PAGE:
Background: This study describes the frequency and characteristics of aggression and/or violence in ambulance attendances involving alcohol, illicit and/or pharmaceutical drug use in Victoria, Australia between January 2012 and January 2017. Methods: Patient characteristics, context, and substance use involvement in ambulance attendances were examined to determine associations with attendances where aggression and/or violence was recorded. Results: There were 205,178 ambulance attendances where use of alcohol, pharmaceutical drugs or illicit substances contributed to the reason for the attendance. Paramedics recorded acts of aggression and/or violence in 11,813 (5.76 %) of these attendances. Aggression/violence was more likely to be recorded in certain contexts. Compared with attendances where aggression/violence was not recorded, attendances where aggression/violence was recorded were significantly more likely to involve younger and male patients, and occur on Friday and Saturday nights. Alcohol intoxication was involved in more than half of attendances where aggression/violence was recorded, and was almost twice as prevalent as those involving illicit drug use where aggression/violence was recorded. This pattern was consistent across all hours, high-alcohol hours only, by metropolitan/regional location, and by police co-attendance. Conclusions: Aggression and violence are frequently recorded in ambulance attendances involving alcohol, pharmaceutical drugs or illicit substances, and, most often involve alcohol. This violence poses a recurring threat to the health and safety of paramedics, bystanders, and patients. Greater priority should be given to reducing alcohol-related violence through evidence-based policy measures targeting high-risk groups (e.g. young adult males) and contexts (e.g. weekends, late at night) where harm is most likely to occur.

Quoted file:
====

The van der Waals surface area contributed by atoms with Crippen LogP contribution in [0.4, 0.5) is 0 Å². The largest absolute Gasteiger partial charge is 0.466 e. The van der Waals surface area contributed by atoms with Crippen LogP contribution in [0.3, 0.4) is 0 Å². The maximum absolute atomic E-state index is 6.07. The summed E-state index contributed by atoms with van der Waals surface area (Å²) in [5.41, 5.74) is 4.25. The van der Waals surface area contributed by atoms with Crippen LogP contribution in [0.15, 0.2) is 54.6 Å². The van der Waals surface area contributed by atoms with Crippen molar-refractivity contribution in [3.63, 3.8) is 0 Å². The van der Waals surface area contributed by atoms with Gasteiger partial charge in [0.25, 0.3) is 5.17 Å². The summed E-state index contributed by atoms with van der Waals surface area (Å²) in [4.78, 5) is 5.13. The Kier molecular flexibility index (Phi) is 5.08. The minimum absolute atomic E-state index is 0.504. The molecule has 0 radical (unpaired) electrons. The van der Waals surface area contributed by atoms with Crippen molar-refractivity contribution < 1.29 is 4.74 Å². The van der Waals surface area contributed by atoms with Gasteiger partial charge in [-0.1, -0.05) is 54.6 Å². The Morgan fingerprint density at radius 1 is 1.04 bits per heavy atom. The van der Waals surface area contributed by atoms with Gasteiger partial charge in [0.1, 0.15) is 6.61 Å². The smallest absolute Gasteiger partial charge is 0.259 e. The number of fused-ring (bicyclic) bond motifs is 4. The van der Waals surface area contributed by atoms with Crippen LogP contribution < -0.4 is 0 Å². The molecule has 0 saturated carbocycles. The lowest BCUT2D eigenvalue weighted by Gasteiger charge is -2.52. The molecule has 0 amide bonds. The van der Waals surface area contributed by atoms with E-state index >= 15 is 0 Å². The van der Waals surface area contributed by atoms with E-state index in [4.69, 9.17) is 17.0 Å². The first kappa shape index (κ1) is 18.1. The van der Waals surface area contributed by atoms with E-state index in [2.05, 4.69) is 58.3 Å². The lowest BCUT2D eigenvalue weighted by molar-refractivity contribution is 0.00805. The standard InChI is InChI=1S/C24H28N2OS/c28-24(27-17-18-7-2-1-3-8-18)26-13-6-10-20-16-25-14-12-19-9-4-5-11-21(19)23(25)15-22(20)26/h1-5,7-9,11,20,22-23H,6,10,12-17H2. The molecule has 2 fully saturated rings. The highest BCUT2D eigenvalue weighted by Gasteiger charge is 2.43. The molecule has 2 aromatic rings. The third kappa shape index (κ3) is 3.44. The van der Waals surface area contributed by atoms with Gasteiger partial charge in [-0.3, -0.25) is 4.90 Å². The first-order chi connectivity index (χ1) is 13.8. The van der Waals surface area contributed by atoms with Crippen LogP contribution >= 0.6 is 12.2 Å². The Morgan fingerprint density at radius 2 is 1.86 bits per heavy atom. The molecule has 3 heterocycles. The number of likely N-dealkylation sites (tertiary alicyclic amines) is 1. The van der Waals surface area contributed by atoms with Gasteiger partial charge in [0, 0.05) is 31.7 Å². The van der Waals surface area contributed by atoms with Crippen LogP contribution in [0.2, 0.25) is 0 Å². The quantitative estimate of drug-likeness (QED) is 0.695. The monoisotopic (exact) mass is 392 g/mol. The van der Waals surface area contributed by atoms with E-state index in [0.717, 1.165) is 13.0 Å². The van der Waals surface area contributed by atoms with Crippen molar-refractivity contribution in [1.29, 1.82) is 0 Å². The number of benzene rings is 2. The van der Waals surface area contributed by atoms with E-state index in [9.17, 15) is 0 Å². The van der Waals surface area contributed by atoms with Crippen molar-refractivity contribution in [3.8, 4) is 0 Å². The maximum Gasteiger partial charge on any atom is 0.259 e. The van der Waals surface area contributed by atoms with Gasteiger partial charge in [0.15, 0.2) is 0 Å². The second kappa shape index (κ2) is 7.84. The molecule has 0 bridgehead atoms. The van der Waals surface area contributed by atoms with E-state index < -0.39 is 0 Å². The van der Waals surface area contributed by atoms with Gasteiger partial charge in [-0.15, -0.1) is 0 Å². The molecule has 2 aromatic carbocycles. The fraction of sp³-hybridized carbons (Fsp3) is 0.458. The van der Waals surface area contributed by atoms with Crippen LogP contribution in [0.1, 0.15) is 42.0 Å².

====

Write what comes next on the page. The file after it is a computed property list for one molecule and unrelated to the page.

- Substance use